What does Brexit mean for your pharmacy?Published on 29th August 2019 2019-08-29T11:00:00+00:00 - Last update on 4th July 2020 2020-07-04T21:24:37+00:00
The politicians continue their debates, but uncertainty seems the main consequence of the UK’s decision to leave the European Union.
However, Brexit is coming in one form or another. So what is it likely to mean for your pharmacy?
Currently, hospitals across England are starting to report medicine shortages because of stockpiling and price pressure as the Brexit deadline approaches.
Pharmacists say they are struggling too - and finding it difficult to obtain many common medicines, including painkillers. This has meant many pharmacists are already paying inflated costs for common medicines.
There are around 80 medicines now in such short supply that the Department of Health has agreed to pay a premium for them.
Most people should be able to get their prescriptions filled as normal - although possibly with a brand that is not the one they may be used to. Some pharmacists have resorted to sending patients back to their GPs to ask for a different prescription. Generic and biosimilars may be available.
You may need to stockpile where you can - and be prepared to pay additional costs.
Authorisation for new medicines
The single European marketing authorisation is a valuable measure that reduces cost and complexity for manufacturers, facilitating simpler drug production and regulation.
European marketing authorisations are issued by the European Medicines Agency, currently based in London but almost certain to leave the country as a consequence of Brexit. Any new standalone UK national authorisation procedure may delay access to new medicines for patients in the UK - and will take considerable time to set up.
The Royal Pharmaceutical Society has pledged to continue to work with partners both within and outside the European Union to ensure the UK remains a leader in pharmacy practice and pharmaceutical science.
Research and international co-operation should be able to continue - but this might change, depending on how any Brexit deal is structured.
Authorisation for work
The Royal Pharmaceutical Society is also working to ensure that pharmacists and pharmaceutical scientists from all countries can continue to work in pharmacies within the UK.
It is too early to understand what the legal implications of Brexit might be for pharmacy regulation. EU pharmacy professionals already registered or training in Britain, and for those seeking to register or train in Britain, will be able to remain until any changes to the law are made.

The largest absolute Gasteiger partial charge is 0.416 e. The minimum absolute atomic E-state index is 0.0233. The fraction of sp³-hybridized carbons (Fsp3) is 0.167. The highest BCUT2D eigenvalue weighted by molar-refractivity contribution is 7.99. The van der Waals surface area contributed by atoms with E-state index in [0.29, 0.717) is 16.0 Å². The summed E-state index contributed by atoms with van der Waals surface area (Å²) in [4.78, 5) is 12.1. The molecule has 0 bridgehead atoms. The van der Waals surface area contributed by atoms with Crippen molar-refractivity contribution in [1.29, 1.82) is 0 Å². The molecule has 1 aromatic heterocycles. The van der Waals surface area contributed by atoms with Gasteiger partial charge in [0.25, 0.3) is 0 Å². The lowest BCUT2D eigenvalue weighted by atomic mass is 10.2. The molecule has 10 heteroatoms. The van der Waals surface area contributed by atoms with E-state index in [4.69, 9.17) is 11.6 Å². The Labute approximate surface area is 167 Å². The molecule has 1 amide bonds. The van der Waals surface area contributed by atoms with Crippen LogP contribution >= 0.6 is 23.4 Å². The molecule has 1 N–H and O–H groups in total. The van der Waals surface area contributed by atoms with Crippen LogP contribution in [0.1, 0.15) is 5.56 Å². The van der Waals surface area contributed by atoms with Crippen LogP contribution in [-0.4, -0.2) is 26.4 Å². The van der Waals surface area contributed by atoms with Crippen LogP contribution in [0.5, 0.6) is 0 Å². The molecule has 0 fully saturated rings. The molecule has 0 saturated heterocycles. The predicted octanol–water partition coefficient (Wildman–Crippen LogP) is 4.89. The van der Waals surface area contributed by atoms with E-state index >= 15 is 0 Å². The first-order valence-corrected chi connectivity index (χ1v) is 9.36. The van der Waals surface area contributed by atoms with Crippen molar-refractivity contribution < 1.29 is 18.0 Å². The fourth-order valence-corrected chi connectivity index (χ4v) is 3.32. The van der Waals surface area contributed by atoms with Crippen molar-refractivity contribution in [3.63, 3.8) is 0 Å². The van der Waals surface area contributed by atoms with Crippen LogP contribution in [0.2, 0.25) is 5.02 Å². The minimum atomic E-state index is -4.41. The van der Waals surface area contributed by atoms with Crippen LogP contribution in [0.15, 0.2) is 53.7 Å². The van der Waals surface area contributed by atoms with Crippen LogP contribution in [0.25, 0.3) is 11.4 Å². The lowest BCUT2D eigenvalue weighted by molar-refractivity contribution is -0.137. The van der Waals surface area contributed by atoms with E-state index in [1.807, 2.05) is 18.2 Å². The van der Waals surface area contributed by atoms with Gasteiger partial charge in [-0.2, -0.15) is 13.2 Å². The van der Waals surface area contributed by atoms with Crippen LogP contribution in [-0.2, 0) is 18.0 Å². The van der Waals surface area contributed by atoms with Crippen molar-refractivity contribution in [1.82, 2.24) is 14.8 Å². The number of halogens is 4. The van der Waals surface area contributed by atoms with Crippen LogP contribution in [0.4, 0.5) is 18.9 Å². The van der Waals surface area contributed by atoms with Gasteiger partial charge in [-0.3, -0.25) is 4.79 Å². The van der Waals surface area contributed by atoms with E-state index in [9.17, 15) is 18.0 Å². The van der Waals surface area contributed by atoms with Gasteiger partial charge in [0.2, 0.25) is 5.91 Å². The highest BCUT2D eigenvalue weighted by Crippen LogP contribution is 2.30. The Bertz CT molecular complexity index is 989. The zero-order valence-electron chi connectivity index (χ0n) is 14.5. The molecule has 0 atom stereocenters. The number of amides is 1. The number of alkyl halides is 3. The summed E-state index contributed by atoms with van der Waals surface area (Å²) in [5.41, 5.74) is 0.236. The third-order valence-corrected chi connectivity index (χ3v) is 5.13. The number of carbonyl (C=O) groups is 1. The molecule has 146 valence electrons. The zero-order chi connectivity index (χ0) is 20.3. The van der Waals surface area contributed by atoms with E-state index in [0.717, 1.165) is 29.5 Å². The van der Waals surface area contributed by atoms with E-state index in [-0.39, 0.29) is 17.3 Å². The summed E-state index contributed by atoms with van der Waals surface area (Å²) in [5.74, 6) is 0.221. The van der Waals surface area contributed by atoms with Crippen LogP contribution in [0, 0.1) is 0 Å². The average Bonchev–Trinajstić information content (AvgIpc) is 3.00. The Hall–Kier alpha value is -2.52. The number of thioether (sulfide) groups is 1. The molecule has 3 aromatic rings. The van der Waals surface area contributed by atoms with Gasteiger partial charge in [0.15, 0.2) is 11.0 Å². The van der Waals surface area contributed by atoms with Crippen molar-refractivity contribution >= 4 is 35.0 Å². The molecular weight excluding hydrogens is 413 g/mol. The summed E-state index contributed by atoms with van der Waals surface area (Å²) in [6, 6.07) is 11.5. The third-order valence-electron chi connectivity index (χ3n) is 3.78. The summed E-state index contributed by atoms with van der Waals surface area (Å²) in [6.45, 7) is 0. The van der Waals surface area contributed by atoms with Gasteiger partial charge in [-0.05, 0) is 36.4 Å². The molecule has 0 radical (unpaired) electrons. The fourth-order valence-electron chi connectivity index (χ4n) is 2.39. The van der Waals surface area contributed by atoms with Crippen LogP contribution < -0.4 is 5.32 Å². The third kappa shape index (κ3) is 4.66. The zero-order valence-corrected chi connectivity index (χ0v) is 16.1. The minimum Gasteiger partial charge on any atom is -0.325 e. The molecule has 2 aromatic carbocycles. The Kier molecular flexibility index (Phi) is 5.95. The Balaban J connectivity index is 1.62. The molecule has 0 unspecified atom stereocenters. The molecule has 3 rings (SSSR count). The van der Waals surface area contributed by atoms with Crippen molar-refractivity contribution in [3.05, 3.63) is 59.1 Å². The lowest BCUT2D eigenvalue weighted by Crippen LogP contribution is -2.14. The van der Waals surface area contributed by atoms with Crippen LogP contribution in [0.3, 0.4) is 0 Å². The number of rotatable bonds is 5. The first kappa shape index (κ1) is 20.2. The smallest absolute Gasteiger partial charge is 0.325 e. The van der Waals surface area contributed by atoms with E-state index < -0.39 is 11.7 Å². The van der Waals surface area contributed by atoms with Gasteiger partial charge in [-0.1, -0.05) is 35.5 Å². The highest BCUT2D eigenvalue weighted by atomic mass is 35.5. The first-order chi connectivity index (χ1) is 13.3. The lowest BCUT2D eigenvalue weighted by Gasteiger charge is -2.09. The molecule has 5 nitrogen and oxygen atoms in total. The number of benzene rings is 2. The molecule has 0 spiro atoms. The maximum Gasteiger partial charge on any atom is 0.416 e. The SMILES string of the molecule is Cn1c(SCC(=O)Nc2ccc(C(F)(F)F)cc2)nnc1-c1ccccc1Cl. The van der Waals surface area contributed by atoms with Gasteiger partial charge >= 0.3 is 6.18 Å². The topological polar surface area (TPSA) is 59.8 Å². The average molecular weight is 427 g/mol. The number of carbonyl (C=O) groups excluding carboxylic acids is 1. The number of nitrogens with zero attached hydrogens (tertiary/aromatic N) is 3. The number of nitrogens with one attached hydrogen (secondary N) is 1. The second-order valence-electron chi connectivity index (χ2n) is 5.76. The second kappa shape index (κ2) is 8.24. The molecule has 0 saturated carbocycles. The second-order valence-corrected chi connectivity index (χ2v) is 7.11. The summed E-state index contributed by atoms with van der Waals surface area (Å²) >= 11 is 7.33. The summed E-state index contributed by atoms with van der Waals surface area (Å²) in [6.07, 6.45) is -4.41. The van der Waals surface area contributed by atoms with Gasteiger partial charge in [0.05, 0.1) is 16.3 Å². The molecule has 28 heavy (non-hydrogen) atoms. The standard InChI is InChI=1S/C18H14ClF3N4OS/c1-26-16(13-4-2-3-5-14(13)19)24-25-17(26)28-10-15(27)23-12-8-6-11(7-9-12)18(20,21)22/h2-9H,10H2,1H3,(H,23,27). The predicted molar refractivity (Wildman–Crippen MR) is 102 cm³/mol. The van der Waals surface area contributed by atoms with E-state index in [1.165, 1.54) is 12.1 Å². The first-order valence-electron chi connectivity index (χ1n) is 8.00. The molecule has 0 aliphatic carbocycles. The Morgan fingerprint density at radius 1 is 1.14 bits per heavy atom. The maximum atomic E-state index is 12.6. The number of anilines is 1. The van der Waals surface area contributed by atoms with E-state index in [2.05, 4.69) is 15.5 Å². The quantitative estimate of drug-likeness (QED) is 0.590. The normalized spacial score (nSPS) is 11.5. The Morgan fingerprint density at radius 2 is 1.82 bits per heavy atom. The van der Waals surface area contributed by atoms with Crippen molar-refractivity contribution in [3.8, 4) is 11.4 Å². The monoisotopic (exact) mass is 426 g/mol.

The NHS depends on people from overseas. Around 55,000 of the NHS’s total 1.2 million workforce are EU citizens. These numbers make it look as though the free movement of key people will have to be allowed. Brexit is not expected to affect the registration status of doctors and pharmaceutical professionals already registered.
If you or a member of your staff come from overseas, it should be possible to continue work without interruptions.
There may be effects on pharmacy research if direct financial support from the EU is curtailed. EU funding may have been essential in recent years to support research to drive the development of medicines and to improve patient care.
In addition, the free movement of pharmaceutical scientists to and from the EU has enabled the UK to enhance an already extensive research capacity.
Pharmaceutical research may be put at a disadvantage if appropriate measures are not put in place
What about the costs?
As an independent pharmacist, your chief Brexit worries may focus on the need to provide a wide range of medicines for your customers which might become difficult to obtain if Brexit causes difficulties with supply.
You may need to find external funding to allow you to stockpile key items, or to approach new sources of supply with which you do not currently have a trading relationship.
At Rangewell, we have financial specialists working to support the pharmaceutical sector and recognise the scale of the task and of the level of funding you may require.
Fortunately, we understand the challenges and solutions. For example, as a retailer, a Merchant Cash Advance might be a simple way to raise additional funds to invest in stock. The advance is repaid when customers pay by card with a percentage deduction made from each transaction.
You might also consider an Overdraft Replacement facility, or Line of Credit, which could provide a flexible reserve of funds that you can call on as you wish - which might be the kind of flexible solution you would need if a supply of key medicines became suddenly available.
Getting the right kind of finance for your business is essential. By calling on us at Rangewell you can be sure of getting the most cost-effective ways to raise the finance you need.
Brexit is certainly coming - and business disruption could be following after. To safeguard the future of your business, you must get the financial solutions you need organised today. Plus, find additional support for your pharmacy with our Pharmacy Directory - from legal support for pharmacists to specialist accountants and more.
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